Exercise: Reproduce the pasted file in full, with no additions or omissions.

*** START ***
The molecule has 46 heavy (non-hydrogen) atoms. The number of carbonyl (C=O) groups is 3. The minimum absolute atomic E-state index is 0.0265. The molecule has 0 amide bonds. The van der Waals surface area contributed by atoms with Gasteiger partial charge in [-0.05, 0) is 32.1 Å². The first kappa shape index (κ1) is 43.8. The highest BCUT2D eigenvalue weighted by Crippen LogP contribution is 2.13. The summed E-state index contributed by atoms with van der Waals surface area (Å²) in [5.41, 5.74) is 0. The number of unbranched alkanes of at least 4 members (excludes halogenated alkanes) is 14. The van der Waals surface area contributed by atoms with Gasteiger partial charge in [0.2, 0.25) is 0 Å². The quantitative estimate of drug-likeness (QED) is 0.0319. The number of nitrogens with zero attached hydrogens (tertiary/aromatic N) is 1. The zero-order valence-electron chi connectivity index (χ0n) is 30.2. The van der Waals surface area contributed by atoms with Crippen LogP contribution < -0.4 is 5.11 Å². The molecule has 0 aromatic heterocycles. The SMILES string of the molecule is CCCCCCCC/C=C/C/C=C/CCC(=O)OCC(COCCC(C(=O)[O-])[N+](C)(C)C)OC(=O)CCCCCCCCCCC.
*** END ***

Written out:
The molecule has 46 heavy (non-hydrogen) atoms. The number of carbonyl (C=O) groups is 3. The minimum absolute atomic E-state index is 0.0265. The molecule has 0 amide bonds. The van der Waals surface area contributed by atoms with Gasteiger partial charge in [-0.05, 0) is 32.1 Å². The first kappa shape index (κ1) is 43.8. The highest BCUT2D eigenvalue weighted by Crippen LogP contribution is 2.13. The summed E-state index contributed by atoms with van der Waals surface area (Å²) in [5.41, 5.74) is 0. The number of unbranched alkanes of at least 4 members (excludes halogenated alkanes) is 14. The van der Waals surface area contributed by atoms with Gasteiger partial charge in [0.2, 0.25) is 0 Å². The quantitative estimate of drug-likeness (QED) is 0.0319. The number of nitrogens with zero attached hydrogens (tertiary/aromatic N) is 1. The zero-order valence-electron chi connectivity index (χ0n) is 30.2. The van der Waals surface area contributed by atoms with Crippen LogP contribution < -0.4 is 5.11 Å². The molecule has 0 aromatic heterocycles. The SMILES string of the molecule is CCCCCCCC/C=C/C/C=C/CCC(=O)OCC(COCCC(C(=O)[O-])[N+](C)(C)C)OC(=O)CCCCCCCCCCC.